And v10 tells us more clearly exactly what Paul's PRIZE was: "Therefore I endure everything for the sake of the elect, that they too may obtain the salvation that is in Christ Jesus, with eternal glory." What's his target, his goal, that justifies being chained as a prisoner? He endures so much in order that the "elect" (believers, chosen by God to have faith in Jesus) "may obtain salvation...with eternal glory." He dearly wants Timothy to catch sight of that, to have that shared value, that motivation - to see other people saved and brought to God's glorious future for them, in Christ. That's a prize that matters way beyond just the few short years of this earthly existence.


In his book I am a Follower, Leonard Sweet recalls some of his own experience benefiting from being mentored: "Some of the best advice I ever received was from my college history professor...: 'Don't choose a graduate school or PhD program; choose a mentor.'...Win(throp Hudson) agreed to be my professional mentor, but he and his wife, Lois, did far more.They accepted me into their home, treated me as a son, and showed me without fanfare what it meant for a scholar to follow Jesus in his everyday life.Win and Lois invited students into their home for dinner every semester.Even when I wasn't taking Win's classes, he invited me to come and help serve at these dinners.Sometimes Lois (who taught elementary kids) would call and say, 'Some parents of one of my kids need some help.Want to go with me and find out what we can do for them?' So I would pick her up from school and off we'd go - sometimes to help with funds, sometimes to pick up groceries and diapers, sometimes just to visit.Win and Lois didn't say, 'We're discipling you.' They just integrated me into the comings and goings of their life and showed me the warp and woof of a textured life as a follower of Jesus."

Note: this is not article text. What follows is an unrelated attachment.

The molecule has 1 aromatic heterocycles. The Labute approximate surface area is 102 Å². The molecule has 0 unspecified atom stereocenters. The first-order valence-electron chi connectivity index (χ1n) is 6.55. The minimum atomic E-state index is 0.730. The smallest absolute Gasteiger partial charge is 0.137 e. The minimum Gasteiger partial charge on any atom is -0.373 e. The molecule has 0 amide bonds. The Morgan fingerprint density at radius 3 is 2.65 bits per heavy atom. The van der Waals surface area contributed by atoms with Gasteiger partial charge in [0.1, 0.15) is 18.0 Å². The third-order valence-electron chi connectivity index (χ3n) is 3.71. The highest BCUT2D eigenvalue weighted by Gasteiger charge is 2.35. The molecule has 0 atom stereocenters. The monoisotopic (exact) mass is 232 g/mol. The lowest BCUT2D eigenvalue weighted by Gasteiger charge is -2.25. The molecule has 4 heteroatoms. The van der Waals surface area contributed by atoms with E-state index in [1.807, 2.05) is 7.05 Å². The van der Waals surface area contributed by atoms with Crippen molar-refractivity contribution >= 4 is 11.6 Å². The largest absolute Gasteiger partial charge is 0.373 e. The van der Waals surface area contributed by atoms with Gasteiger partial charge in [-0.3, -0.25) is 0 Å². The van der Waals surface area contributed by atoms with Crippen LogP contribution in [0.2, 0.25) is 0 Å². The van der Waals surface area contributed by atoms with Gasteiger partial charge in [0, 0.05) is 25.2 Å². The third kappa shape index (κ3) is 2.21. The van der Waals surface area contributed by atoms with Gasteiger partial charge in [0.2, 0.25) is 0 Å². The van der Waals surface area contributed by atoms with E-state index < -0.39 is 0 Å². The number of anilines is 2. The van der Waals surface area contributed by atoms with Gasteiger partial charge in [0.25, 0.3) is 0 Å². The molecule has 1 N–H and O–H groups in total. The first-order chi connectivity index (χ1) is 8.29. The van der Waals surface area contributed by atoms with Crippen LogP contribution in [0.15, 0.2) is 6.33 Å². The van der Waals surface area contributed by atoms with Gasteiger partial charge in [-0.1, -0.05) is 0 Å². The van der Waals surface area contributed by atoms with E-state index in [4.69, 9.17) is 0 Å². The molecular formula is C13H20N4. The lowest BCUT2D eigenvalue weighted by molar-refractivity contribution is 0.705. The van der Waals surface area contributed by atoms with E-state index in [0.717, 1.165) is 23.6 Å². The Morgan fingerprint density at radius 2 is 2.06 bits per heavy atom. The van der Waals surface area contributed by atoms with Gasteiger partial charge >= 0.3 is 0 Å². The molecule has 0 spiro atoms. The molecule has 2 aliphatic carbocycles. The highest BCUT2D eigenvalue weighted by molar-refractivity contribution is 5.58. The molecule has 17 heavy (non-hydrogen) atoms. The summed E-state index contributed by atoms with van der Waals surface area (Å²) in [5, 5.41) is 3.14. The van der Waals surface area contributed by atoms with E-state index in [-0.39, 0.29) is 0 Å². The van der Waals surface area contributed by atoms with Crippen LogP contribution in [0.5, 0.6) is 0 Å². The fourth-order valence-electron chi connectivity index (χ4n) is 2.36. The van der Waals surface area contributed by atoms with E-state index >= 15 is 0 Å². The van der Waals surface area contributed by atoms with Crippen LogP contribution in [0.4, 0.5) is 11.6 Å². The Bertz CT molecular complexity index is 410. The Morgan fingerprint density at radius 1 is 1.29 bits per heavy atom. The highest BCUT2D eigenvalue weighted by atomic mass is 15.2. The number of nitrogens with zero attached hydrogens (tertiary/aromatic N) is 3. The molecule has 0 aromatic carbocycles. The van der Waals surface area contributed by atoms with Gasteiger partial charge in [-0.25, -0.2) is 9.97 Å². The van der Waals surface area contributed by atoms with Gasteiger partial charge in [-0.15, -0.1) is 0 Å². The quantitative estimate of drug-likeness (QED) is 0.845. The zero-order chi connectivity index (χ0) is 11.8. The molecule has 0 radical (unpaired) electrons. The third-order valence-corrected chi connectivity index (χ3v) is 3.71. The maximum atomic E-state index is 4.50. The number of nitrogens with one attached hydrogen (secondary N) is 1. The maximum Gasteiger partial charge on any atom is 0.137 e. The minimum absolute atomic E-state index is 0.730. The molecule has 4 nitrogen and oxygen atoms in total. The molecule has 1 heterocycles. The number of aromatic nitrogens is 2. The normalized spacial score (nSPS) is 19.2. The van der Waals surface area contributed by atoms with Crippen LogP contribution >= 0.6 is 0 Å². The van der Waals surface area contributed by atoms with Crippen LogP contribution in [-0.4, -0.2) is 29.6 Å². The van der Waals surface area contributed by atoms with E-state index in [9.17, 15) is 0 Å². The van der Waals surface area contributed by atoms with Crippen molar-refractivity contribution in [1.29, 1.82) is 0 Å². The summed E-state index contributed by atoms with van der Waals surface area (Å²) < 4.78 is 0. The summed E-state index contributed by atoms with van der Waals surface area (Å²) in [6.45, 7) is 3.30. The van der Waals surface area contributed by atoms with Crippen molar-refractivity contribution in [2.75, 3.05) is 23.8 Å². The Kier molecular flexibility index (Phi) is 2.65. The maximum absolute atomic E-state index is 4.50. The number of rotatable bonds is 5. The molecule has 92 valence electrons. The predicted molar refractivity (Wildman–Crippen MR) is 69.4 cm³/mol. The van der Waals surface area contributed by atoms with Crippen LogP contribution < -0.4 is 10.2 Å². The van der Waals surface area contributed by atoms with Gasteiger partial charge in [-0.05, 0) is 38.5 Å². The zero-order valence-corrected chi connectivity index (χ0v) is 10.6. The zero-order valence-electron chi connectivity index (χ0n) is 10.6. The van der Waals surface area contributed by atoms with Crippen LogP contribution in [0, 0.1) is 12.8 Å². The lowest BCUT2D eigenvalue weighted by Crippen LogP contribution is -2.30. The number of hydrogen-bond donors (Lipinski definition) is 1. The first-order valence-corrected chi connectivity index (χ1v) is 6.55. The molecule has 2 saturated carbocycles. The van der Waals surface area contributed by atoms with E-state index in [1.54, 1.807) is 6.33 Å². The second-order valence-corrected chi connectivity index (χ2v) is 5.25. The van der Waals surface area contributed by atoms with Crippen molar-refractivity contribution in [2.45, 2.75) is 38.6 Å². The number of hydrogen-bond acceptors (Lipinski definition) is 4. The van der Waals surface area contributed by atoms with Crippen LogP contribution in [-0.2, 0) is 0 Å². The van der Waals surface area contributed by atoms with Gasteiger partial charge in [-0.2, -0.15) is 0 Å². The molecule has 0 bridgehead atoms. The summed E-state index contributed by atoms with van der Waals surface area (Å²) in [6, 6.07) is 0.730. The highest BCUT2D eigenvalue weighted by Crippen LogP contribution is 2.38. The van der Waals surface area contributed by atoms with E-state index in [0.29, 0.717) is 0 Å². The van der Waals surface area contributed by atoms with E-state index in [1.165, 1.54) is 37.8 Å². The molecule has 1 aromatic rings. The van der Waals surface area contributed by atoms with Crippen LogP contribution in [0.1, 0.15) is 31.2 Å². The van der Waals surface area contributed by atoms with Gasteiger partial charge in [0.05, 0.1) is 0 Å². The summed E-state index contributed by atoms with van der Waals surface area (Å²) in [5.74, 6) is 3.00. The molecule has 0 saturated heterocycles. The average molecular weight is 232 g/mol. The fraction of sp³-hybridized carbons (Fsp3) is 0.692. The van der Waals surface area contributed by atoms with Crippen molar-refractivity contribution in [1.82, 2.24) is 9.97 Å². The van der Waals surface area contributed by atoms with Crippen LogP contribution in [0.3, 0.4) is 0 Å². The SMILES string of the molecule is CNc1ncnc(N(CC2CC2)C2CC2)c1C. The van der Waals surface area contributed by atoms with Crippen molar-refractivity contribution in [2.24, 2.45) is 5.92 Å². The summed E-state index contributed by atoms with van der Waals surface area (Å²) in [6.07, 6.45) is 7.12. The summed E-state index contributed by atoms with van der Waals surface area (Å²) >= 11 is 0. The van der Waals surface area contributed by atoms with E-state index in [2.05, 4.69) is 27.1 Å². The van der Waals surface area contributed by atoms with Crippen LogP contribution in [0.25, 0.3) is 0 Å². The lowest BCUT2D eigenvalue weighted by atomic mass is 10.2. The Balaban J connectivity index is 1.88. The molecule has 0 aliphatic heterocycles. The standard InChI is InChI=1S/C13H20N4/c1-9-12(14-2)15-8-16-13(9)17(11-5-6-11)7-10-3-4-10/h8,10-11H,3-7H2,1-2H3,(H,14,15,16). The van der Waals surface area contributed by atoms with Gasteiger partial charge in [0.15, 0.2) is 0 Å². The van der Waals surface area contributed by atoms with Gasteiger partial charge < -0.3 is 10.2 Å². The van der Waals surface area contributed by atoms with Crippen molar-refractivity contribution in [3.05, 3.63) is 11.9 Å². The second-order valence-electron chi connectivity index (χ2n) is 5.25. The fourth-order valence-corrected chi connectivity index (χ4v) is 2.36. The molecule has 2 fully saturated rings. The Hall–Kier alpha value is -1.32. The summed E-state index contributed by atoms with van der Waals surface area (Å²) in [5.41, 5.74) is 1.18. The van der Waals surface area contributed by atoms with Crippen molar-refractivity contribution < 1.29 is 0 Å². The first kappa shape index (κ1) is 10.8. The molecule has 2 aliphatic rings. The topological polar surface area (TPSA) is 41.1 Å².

Mentoring is worth the investment of time and effort. Like any investment, it has its risks, and it will cost you. But its reward - transformed lives, into which you've had the privilege of pouring - can be eternally satisfying. Who might the Lord be leading YOU to mentor? ...Let's pray.